The decision

Heard at Field House on

TN (Assessment of Evidence) Zimbabwe [2003] UKIAT 00197
9 December 2003


Corrected transcript of decision given at hearing
Signed: 11.12.2003
Issued: 16/12/2003


Mr. J. Freeman (chairman)
Mrs. L. H. S. Verity (legal member)






For the Secretary of State: Mr. J. Wyatt
For the claimant: Mr. G. Rodwell, solicitor, Southern & Co, Nelson


This is a Home Office appeal against decision of the adjudicator, Mr. K. S. Levin, sitting at Manchester on 20 May, allowing a asylum and human rights appeal by a citizen of Zimbabwe. The adjudicator was seriously hindered by the unexplained absence of a presenting officer, and whatever may have to be said about the merit of his decision, he did a very conscientious job of work reaching it.

2. We shall turn straight to the history of this case. The claimant is a member of the Ndebele tribe and the family has their own farm in that part of Zimbabwe. The claimant mentions at paragraph 3 of her witness statement that, in the early 1980s when she was only a small child, ‘my father was apparently fighting to protect his farm when he was brutally murdered. Despite threats, my mother kept possession of the farm’. In that statement, she blames the Shona tribe generally for that, though the adjudicator found that the notorious Fifth Brigade of the Zimbabwean armed forces had been involved. At all events, this was clearly an early attempt by the other side, however defined, to gain possession of the farm.

3. The next seventeen years passed without serious incident until 7 June 2000, when the claimant says her brother Bekithemba ‘was brutally murdered by war veterans who were trying to take over our family farm’. That incident was specifically accepted by the adjudicator at paragraph 16. He goes on,

I further accept the credibility of the appellant’s claim that on 12 August 2000, six war veterans visited the family farm and threatened they would kill the appellant if her mother did not hand over the deeds to the family farm.

and at paragraph 17,

I further find that it was as a direct consequence of the incident which occurred on 12 August 2001 when the war veterans threatened to kill the appellant if the deeds to the family farm were not handed over to them which led to the appellant fleeing Zimbabwe on 27 September 2000.

It is quite clear from those dates that the adjudicator there meant to refer to the same incident on 12 August 2000, and not 2001.

4. It is agreed the claimant left Zimbabwe by air, on her own passport. Since that time she has occasionally heard from her mother, and her cousin who is living with her. They have gone to Beitbridge on the South Africa border and, in the absence of a presenting officer, the adjudicator quite rightly took up the Q of whether internal flight to there was possible. He goes on to say this at paragraph 18:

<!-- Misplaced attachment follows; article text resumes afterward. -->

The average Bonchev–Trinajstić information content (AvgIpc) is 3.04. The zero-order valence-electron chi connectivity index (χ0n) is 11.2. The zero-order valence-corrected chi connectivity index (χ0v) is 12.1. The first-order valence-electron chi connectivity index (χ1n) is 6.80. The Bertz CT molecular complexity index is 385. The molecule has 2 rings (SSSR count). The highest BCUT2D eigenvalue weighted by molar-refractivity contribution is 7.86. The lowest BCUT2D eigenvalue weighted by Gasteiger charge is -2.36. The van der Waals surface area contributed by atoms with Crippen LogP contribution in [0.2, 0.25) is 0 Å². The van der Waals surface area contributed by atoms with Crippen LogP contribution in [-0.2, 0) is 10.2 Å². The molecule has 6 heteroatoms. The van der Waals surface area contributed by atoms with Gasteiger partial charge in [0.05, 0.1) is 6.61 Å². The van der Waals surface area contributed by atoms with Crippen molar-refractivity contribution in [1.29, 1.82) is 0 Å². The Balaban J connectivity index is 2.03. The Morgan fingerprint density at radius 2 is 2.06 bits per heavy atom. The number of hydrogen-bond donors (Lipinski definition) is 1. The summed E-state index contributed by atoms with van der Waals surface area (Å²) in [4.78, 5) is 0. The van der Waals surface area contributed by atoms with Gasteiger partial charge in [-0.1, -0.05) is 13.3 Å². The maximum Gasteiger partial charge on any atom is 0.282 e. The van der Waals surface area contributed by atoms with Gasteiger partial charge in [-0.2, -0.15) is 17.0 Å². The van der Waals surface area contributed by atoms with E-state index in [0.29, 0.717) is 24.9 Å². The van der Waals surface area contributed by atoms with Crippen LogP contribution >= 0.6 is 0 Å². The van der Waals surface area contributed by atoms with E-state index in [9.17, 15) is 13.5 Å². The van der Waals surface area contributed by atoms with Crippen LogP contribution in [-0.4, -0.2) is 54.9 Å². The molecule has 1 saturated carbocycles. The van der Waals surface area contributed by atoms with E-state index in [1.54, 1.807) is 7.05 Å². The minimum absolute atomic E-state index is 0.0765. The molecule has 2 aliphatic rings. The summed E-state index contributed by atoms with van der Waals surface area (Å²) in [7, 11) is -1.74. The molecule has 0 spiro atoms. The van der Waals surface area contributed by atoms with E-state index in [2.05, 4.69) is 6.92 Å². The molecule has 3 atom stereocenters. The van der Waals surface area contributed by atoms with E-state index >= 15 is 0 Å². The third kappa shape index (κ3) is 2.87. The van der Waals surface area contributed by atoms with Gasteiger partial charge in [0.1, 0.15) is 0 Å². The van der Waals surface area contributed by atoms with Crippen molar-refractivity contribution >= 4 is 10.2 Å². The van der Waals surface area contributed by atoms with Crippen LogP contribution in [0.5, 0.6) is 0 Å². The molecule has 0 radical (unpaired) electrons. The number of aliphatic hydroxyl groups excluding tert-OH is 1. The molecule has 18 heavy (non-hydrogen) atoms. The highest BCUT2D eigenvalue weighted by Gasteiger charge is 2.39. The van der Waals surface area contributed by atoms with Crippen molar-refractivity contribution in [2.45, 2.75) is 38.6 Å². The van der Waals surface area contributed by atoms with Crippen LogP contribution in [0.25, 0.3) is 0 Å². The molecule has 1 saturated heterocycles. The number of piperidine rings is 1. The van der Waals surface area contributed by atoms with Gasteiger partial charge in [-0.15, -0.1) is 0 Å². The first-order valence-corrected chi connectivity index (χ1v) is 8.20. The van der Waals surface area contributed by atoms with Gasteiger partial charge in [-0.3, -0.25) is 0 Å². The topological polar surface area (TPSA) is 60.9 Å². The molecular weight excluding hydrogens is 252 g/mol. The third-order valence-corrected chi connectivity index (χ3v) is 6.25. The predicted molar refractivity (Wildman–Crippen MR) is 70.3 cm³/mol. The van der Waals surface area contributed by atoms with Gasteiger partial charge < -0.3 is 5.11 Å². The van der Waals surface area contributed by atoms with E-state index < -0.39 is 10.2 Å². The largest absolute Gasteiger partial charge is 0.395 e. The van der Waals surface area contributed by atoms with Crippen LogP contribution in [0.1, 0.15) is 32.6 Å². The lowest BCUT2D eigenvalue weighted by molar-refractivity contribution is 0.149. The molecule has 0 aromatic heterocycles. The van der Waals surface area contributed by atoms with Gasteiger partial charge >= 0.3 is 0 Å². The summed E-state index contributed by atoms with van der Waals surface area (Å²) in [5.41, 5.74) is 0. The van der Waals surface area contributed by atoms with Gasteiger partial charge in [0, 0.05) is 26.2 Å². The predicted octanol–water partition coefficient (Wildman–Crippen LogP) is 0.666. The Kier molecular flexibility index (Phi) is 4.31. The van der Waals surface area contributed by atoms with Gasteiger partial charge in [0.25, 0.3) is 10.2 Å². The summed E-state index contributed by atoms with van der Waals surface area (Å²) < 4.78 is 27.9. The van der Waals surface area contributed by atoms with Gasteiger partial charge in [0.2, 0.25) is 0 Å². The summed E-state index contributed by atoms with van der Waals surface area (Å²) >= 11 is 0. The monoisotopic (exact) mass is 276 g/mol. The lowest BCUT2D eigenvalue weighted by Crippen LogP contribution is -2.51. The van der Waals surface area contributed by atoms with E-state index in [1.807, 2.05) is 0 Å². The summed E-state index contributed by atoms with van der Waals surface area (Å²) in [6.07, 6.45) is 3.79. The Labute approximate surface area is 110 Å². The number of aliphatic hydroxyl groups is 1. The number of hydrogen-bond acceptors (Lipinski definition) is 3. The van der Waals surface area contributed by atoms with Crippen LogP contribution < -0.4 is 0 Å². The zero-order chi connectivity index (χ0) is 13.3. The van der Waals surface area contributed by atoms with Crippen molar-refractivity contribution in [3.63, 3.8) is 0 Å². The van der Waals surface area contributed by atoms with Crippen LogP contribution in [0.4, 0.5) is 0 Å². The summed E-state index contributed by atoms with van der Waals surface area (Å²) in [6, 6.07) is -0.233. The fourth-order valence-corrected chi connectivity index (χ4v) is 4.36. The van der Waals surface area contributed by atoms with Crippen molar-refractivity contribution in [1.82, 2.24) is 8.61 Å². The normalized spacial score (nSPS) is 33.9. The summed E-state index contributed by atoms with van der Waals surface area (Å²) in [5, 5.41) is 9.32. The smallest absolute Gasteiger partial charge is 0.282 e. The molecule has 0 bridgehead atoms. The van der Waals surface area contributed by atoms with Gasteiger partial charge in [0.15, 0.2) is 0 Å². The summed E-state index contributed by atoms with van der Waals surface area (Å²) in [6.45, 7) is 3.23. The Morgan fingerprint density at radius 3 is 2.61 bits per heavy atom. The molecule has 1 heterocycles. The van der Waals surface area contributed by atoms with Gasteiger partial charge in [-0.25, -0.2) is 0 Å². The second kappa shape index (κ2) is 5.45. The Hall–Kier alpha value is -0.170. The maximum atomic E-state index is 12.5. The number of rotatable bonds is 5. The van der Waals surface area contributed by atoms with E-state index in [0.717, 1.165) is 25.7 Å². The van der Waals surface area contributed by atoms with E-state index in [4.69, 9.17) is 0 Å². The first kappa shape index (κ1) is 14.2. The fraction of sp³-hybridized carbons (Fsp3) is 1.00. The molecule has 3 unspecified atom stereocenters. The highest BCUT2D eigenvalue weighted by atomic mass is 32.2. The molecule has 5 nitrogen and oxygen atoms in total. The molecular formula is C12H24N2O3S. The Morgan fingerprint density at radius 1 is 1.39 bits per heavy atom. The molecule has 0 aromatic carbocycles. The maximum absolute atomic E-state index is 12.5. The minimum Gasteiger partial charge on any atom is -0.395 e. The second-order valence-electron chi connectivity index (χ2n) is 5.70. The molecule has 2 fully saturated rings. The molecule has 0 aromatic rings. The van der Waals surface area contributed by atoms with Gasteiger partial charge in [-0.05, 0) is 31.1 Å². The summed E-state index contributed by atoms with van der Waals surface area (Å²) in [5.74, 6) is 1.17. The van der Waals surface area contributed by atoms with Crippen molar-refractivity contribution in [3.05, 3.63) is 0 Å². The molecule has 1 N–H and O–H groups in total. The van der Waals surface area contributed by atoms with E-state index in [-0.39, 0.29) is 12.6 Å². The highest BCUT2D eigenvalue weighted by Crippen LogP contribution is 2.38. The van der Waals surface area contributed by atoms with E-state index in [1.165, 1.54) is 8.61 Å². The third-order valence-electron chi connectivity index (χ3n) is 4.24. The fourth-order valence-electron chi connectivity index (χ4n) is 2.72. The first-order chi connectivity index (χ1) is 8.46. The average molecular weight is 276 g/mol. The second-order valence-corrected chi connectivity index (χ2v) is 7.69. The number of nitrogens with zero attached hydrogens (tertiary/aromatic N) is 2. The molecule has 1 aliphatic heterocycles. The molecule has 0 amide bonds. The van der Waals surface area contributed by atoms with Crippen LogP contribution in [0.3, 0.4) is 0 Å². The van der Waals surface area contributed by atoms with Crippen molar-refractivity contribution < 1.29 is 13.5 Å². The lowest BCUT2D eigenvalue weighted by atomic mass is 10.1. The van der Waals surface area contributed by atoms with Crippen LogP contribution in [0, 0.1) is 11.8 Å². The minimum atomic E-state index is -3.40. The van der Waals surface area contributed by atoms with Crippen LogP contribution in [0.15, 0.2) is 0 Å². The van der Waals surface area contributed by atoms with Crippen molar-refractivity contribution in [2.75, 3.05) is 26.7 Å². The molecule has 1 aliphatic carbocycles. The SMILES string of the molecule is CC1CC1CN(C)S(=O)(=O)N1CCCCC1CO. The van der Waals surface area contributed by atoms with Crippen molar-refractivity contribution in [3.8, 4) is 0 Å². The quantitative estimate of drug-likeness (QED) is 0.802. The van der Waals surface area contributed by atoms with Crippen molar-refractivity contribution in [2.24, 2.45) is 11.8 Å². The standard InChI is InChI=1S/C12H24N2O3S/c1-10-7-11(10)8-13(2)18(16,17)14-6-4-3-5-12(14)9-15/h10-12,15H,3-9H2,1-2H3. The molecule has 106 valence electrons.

Pertinently, the appellant in her evidence, told me that the only way that her mother and cousin could buy food at Beitbridge was to join the Zanu-PF as merchants had been instructed only to sell food to card carrying members of the Zanu-PF. The claimant’s evidence in this regard is consistent with the background material which documents the government sanctioned policy of food distribution. In such circumstances, even if it was safe for the appellant to relocate to Beitbridge, I find that it would be unduly harsh to expect her to do so.

5. Mr. Wyatt argued that this family were only of any serious interest to Zanu-PF as the owners of the farm, of which they had now been dispossessed. There was no reason why they should not return to Beitbridge or elsewhere in Zimbabwe. We took up with Mr. Rodwell the adjudicator’s view of the background evidence, in the passage we have quoted from paragraph 18. We particularly enquired whether there was indeed any background material to confirm the suggestion that through ordinary retail shops food was only available to holders of Zanu-PF cards, either generally or at particular locations.

6. What Mr. Rodwell referred us to was an Associated Press release of 19 March 2003. The relevant passages were these:

Aid workers have accused the government of using food as a political tool against the members of the opposition Movement For Democratic Change, which narrowly lost parliamentary elections of 2000, and a disputed Presidential poll of March.

Some gas stations again ran dry in Harare on Monday with long lines of cars waiting for fuel, food lines were common outside stores promising deliveries, and selling corn meal, bread, sugar, cooking oil and milk.

7. There are known difficulties with aid supplies in Zimbabwe being distributed under Government auspices only, and presumably to those who either were or pretended to be government supporters. This case does not involve supplies of that kind. Mr. Rodwell very frankly concedes that there is no background evidence to which he can refer us about difficulties in buying food from ordinary shops without a party card. There are of course shortages and queues, as we saw in the second part of that passage, but that is another matter.

8. Mr. Rodwell quite rightly referred us to the long history of conflict between the government side and the Ndebele people, but he did not argue that all Ndebele were at risk in Zimbabwe. He suggested that there was some special risk to this claimant on account of her support for the Liberty Party of Zimbabwe (LPZ). This organisation, and the Liberty Party tout court, which is a fragment of it, were dealt with in paragraphs 5.12 to 5.15 of the CIPU report before the adjudicator (April 2003, substantially unaltered in that for October). What is said there can reasonably be summarised on the basis that the LPZ/Liberty Party is a negligible force in Zimbabwe politics; and any annoyance that it causes to the Government side is a matter of highly localised pin-pricks.